I adore reality television. It’s a shameful, guilty pleasure that I regularly resolve to quit only to return to the insanity of the Kardashians, the Basketball Wives and the Housewives, all too real and desperate. That, and the fact that my fiancé is a C5/6 quadriplegic, is why my best friend recently e-mailed me a link to this story.
Enter the Push Girls. These are four dynamic, beautiful women negotiating life, love and body image in Los Angeles. It has all the makings of regular reality show: romantic interests, photo shoots, lunches and gym dates, and – the reality show staple – a group of women who genuinely care about one another but who could start entertaining fights with one another (I’m talking to you, Basketball Wives). The only difference is that all four of them live with paraplegia and quadriplegia.
I was instantly drawn to the show. My fiancé was injured in a diving accident almost nine years ago, and lives with quadriplegia. He is paralysed from his chest down, though he has limited use of his arms and fingers. Our life together is not more complicated than yours, but it is differently complicated. There are a number of day-to-day things that are a part of my life now that my closest friends won’t be able to share. So as you can imagine, representations of people living with disabilities similar to my fiancé’s are extremely important to both of us.
When we first started dating, he solemnly sent me home with a copy of Murderball, the brilliant documentary that follows the lives of members of the US’s and Canada’s wheelchair rugby teams. Murderball is a masterful exploration of the complicated lives of wheelchair users. One of my favorite parts of the movie explores the recurring dream of Bobby, a member of the US team who lost all of his limbs to a childhood illness. In Bobby’s dream, he is free of the limitations of the laws of physics and biology, and he is a child again, flying through the sky. I found that moment – amidst all of the moments of the film that show Bobby driving a car, cooking a meal and, of course, playing a mean game of rugby – to be a poignant beautiful commentary on the paradox I have witnessed in my fiancé. It is important to resist the endless pathologising of your humanity – if my fiancé succumbed to the ag-shame discourse, he would not have made it, and continue to make it, out of bed.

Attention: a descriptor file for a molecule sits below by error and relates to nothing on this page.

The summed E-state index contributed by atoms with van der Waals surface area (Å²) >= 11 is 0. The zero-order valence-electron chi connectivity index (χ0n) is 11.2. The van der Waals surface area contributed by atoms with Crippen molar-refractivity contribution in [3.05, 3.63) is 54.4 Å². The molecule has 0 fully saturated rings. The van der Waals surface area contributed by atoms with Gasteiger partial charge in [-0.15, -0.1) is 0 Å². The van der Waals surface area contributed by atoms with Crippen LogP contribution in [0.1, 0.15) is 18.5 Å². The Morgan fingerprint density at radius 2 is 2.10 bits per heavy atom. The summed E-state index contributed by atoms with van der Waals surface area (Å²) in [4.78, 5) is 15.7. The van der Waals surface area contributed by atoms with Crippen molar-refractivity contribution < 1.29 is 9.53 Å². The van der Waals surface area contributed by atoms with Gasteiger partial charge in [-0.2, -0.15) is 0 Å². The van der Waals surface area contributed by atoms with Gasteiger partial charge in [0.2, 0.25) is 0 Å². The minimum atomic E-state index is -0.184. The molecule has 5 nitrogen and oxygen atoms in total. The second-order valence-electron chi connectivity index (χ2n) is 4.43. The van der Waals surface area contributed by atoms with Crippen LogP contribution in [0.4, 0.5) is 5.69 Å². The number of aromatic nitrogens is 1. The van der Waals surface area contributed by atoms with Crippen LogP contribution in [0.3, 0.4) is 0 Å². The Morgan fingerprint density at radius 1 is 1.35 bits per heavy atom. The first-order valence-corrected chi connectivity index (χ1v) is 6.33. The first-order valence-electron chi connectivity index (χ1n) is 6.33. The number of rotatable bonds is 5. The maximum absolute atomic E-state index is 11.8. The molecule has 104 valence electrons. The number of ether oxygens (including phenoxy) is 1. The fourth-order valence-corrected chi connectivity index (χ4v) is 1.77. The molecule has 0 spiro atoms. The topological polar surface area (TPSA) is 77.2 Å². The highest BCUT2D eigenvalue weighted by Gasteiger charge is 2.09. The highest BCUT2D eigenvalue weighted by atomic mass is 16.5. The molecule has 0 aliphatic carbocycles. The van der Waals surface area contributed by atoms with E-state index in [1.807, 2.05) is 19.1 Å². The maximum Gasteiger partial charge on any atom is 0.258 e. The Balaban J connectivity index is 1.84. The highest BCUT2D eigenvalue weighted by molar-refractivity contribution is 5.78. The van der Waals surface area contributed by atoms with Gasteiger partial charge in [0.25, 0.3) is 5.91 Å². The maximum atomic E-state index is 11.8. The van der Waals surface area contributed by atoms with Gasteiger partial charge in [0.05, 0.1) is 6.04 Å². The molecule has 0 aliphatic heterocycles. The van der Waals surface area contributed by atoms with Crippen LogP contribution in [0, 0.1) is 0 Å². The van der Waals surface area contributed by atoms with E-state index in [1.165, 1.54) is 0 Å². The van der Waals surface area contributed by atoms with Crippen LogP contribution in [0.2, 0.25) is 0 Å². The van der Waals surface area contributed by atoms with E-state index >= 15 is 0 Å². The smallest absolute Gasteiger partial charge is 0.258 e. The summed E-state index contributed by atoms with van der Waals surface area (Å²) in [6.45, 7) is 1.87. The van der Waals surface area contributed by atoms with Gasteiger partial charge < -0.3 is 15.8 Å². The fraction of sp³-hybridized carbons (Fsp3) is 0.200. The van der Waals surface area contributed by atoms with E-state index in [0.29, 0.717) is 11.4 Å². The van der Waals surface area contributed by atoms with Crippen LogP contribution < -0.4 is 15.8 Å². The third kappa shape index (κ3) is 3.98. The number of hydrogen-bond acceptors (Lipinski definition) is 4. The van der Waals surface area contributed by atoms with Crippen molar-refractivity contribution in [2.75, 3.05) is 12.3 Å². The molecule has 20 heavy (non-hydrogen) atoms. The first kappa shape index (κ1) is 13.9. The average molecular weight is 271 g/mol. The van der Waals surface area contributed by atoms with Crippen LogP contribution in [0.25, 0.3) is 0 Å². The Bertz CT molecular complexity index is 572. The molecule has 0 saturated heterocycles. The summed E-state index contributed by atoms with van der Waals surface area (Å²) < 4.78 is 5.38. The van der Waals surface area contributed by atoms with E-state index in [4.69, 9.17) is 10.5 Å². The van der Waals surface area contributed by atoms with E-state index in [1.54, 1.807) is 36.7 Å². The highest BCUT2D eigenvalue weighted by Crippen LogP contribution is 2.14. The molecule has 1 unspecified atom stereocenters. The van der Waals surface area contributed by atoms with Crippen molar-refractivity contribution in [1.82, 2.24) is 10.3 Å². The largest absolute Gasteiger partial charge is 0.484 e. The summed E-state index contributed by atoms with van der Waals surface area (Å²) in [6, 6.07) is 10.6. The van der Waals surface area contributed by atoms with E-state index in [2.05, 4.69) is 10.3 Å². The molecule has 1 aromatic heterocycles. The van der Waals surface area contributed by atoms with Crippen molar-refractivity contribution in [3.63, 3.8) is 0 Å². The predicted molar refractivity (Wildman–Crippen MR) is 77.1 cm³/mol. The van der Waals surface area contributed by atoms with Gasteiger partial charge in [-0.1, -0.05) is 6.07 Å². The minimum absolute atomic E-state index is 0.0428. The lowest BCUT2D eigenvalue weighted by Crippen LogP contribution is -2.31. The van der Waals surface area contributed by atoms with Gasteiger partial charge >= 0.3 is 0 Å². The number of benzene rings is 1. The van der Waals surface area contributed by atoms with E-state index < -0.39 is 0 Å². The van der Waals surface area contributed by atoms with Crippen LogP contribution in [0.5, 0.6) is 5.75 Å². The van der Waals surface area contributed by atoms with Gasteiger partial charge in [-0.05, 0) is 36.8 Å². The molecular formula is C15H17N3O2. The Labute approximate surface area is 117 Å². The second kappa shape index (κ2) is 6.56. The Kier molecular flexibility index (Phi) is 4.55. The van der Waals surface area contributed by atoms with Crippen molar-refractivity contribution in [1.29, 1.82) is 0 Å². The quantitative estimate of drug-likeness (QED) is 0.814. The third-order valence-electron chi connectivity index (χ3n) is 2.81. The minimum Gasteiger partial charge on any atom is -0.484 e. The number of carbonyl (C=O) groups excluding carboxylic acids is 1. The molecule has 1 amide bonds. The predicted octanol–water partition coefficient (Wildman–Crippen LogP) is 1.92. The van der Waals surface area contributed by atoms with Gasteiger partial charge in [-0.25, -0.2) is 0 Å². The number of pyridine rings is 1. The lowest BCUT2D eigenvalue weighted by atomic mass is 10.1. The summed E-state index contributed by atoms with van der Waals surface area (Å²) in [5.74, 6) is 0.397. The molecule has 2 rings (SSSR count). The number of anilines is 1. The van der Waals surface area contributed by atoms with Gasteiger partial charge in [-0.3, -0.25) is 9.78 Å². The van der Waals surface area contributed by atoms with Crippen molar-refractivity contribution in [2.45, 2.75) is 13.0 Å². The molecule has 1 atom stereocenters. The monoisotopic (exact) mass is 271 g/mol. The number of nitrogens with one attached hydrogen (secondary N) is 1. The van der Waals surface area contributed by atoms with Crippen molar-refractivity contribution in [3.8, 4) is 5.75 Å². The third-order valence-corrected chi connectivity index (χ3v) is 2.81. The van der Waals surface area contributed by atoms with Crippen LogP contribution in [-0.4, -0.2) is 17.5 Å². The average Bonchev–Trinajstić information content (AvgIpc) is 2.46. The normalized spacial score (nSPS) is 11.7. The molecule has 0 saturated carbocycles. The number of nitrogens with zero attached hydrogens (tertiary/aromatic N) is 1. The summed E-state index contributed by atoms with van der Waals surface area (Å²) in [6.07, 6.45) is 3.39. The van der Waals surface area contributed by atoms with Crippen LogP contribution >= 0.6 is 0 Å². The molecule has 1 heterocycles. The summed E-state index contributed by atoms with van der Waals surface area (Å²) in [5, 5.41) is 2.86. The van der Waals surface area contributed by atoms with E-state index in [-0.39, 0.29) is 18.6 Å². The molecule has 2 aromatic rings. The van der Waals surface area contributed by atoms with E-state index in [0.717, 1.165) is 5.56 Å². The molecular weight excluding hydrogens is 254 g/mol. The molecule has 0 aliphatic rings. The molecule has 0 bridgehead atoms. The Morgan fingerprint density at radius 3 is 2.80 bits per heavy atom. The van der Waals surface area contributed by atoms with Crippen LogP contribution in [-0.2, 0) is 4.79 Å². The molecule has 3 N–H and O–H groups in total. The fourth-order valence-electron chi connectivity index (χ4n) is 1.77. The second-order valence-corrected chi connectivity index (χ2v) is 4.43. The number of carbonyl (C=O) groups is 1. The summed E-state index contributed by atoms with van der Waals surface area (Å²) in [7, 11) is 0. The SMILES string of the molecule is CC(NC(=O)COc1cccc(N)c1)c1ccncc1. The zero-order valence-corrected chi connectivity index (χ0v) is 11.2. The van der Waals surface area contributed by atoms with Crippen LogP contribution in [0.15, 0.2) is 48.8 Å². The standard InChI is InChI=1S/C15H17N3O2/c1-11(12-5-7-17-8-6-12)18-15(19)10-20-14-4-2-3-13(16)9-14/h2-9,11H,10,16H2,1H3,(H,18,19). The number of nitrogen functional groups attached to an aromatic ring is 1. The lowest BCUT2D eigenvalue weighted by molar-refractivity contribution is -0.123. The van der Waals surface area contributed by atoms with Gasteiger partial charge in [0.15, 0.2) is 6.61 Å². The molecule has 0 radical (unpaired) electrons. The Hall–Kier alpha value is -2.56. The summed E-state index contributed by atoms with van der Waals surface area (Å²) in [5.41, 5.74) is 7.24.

The American psychiatrist Dan Gottlieb gave a powerful interview to NPR in which he makes exactly this point as he talks about the car accident that landed him in his wheelchair:
“…an 18-wheel truck was driving west-bound and a wheel broke off – not just a tyre, the whole wheel, metal frame and all – and bounced across the turnpike and crushed my car. The last thing I remember seeing was big black thing in the sky, coming down, and seconds later, of course, my life was forever changed. I believe, though, that most of us have been hit by a black thing – that in a millisecond, your life is forever changed…what’s happened to me is not unusual at all, looks different, but at the deepest levels it’s not different”.
On the other hand, it is important for my fiancé to acknowledge the trauma he went through, and lives with, and tofind space to process what it means for him, away from the (albeit legitimate) concerns, worry of those who love him the most. So, you’ve got to go on with your life, as all of us do when faced with unexpected trauma. But you’ve also got to acknowledge ongoing loss.
Representations of people negotiating this paradox in everyday life are what make movies like Murderball so important. The fact that most of these representations feature men make shows like the Push Girls doubly so. Though I have never actively sought out stories of women in wheelchairs, I am struck by the dearth of these stories. If the question for the movement exemplified in the movie Miss Representation is ‘where are the stories of strong, empowered, non-objectified women’, I would say another good question is ‘where are the stories of strong, empowered, non-pathologised women living with disabilities?
The Push Girls tries to ask and answer this question. In the first episode, we meet the girls and see them go on dates, go to work, have drinks and go to the gym. We also see the girls confront their trauma: Angela is a model, battling to find work in an industry that does not do nuance; Auti is a dancer, who is trying for a baby, a complicated process in and of itself, that is further complicated by her injury; Tiphany, the youngest Push Girl, struggles with negotiating romantic relationships.
These are women who are simultaneously facing issues that women like me face every day, and issues that I can never fully grasp. By doing this through the popular reality TV medium they are representing and popularizing a complex reality that is often left out of cultural discourses, popular and otherwise. The show’s tag line is “When you can’t stand up, stand out”, and in a world that rushes to label people with disabilities as pathological or reduce their daily trauma to ease its own discomfort, the Push Girls absolutely stand head and shoulders above the rest and I’ll be trading in my Basketball Wives obsession to spend a bit more time with them.